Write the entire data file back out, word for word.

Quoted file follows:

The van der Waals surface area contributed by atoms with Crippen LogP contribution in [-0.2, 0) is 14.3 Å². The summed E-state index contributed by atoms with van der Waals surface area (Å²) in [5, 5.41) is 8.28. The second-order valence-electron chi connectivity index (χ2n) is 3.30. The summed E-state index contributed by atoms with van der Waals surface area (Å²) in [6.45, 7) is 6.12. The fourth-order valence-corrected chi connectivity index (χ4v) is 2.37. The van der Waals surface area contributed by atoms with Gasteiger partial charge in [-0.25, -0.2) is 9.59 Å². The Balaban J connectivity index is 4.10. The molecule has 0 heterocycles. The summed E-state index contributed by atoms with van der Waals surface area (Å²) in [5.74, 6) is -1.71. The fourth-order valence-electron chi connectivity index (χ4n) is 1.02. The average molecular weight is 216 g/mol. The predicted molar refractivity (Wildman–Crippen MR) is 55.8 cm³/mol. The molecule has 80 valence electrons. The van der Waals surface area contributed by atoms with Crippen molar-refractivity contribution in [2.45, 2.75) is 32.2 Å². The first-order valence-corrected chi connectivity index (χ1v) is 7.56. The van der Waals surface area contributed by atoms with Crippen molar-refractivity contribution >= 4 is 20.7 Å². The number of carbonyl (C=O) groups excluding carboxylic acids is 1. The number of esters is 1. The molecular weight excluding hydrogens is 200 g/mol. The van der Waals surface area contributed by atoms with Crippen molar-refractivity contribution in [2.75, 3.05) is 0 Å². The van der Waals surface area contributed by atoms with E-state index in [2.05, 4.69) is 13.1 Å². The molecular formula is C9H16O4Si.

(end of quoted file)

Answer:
The van der Waals surface area contributed by atoms with Crippen LogP contribution in [-0.2, 0) is 14.3 Å². The summed E-state index contributed by atoms with van der Waals surface area (Å²) in [5, 5.41) is 8.28. The second-order valence-electron chi connectivity index (χ2n) is 3.30. The summed E-state index contributed by atoms with van der Waals surface area (Å²) in [6.45, 7) is 6.12. The fourth-order valence-corrected chi connectivity index (χ4v) is 2.37. The van der Waals surface area contributed by atoms with Gasteiger partial charge in [-0.25, -0.2) is 9.59 Å². The Balaban J connectivity index is 4.10. The molecule has 0 heterocycles. The summed E-state index contributed by atoms with van der Waals surface area (Å²) in [5.74, 6) is -1.71. The fourth-order valence-electron chi connectivity index (χ4n) is 1.02. The average molecular weight is 216 g/mol. The predicted molar refractivity (Wildman–Crippen MR) is 55.8 cm³/mol. The molecule has 80 valence electrons. The van der Waals surface area contributed by atoms with Crippen molar-refractivity contribution in [2.45, 2.75) is 32.2 Å². The first-order valence-corrected chi connectivity index (χ1v) is 7.56. The van der Waals surface area contributed by atoms with Crippen molar-refractivity contribution >= 4 is 20.7 Å². The number of carbonyl (C=O) groups excluding carboxylic acids is 1. The number of esters is 1. The molecular weight excluding hydrogens is 200 g/mol. The van der Waals surface area contributed by atoms with Crippen molar-refractivity contribution in [2.75, 3.05) is 0 Å². The van der Waals surface area contributed by atoms with E-state index in [2.05, 4.69) is 13.1 Å². The molecular formula is C9H16O4Si.